As the situation over the migrant crisis in Greece and Europe escalates ahead of a crucial meeting of EU leaders with Turkey on March 7, the office of United Nations High Commissioner for Refugees (UNHCR) warned that Europe faces an imminent humanitarian crisis, largely of its own making, following a rapid build-up of people in already over-stretched Greece. At a press briefing that took place in Geneva yesterday (March 1), UNHCR spokesperson Adrian Edwards stressed that the number of refugees and migrants in Greece needing accommodation has soared to 24,000, of which 8,500 were at Idomeni, near the border with fYROM. The Greek authorities have responded with the military setting up two camps near Idomeni with a projected capacity of 12,500 and a nearby third site already under construction.

Despite the winter, overall migrant inflows via the Mediterranean remain relatively high. Data indicate that 131,724 people made the journey in January and February 2016 (122,637 of them landing in Greece, whilst 410 lives were lost). Numbers are thus already at figures equaling those for the first half of 2015 (147,209). At the same time, crowded conditions are leading to shortages of food, shelter, water and sanitation, while tensions have been building, fuelling violence and playing into the hands of people smugglers.

Afghan refugeeAccording to UNHCR, the Greek authorities are responding in all manner of means to prevent a further deterioration of conditions throughout the country and UNHCR is supplementing the Greek response effort. However – and given the increasing border restrictions across the Balkans – more resources and better coordination are critical for averting wider suffering and chaos, as the situation could escalate into a humanitarian crisis similar to that on the Greek islands last autumn.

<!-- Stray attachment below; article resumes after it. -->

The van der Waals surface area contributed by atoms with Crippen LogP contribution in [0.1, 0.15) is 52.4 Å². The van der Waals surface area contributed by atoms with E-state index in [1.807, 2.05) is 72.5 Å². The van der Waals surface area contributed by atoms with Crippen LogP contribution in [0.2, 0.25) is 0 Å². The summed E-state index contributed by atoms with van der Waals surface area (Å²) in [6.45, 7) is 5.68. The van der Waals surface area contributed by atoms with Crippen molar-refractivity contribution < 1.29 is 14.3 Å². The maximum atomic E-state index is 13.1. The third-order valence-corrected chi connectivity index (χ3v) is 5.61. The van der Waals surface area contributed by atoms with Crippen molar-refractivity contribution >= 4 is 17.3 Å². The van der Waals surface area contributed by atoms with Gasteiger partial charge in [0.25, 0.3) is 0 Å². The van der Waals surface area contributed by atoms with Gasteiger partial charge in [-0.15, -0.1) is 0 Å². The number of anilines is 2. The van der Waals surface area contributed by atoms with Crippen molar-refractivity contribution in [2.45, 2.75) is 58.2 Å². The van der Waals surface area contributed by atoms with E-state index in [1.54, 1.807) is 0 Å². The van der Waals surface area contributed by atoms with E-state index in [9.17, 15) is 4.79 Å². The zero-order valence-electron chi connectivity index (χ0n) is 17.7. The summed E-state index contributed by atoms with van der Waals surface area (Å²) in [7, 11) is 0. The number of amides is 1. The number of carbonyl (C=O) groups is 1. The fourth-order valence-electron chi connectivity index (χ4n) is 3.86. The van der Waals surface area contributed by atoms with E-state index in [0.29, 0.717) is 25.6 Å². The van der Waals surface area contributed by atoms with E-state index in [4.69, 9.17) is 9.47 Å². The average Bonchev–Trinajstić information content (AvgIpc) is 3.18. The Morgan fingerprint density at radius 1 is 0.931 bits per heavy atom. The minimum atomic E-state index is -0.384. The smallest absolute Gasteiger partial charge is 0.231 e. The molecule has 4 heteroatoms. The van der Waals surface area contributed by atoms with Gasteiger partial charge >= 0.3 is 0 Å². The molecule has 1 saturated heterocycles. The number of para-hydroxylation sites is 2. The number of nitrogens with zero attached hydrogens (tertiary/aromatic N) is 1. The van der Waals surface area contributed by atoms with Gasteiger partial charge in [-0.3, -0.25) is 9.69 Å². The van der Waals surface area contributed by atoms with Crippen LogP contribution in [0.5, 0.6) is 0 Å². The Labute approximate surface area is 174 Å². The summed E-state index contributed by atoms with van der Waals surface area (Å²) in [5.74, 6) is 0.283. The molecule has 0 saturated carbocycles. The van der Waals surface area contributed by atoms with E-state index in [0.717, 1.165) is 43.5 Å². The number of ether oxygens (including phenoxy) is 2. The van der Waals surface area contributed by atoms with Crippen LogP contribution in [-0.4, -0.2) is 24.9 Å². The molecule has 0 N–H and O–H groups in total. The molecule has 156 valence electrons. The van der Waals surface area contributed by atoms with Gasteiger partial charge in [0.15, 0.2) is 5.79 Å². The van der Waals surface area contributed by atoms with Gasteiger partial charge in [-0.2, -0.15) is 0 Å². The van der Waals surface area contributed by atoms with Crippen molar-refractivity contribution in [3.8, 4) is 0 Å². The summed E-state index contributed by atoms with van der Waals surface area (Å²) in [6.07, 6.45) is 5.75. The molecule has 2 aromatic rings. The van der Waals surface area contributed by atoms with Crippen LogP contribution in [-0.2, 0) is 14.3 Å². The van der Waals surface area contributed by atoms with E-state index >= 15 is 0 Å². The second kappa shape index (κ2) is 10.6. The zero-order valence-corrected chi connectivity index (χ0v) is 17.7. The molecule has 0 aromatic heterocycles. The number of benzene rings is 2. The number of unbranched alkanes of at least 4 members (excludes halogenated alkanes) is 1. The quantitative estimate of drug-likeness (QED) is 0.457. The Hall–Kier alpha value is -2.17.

Greece cannot manage this situation alone. It remains absolutely vital therefore that the relocation efforts that Europe agreed to in 2015 are prioritized and implemented. It should concern everyone that despite commitments to relocate 66,400 refugees from Greece, states have so far only pledged 1,539 spaces, and only 325 actual relocations have occurred” Edwards detailed.

Flemming 2In the same spirit, UNHCR’s Head of Communications and Chief Spokesperson, Melissa Fleming, reiterated in an ANA/MPA interview that we are facing the worst humanitarian crisis since World War II and that she is moved by the stance of the Greek government and the Greek people. Commenting on the new restrictions some countries imposed on refugee flows, Fleming said that they are not consistent with the spirit of unity and European values, adding that what Greece is faced with is not fair, since it is not an issue that should be a problem of only one country due to its geographical location, but of the entire EU that must fight and show solidarity to all those that bear the main burden.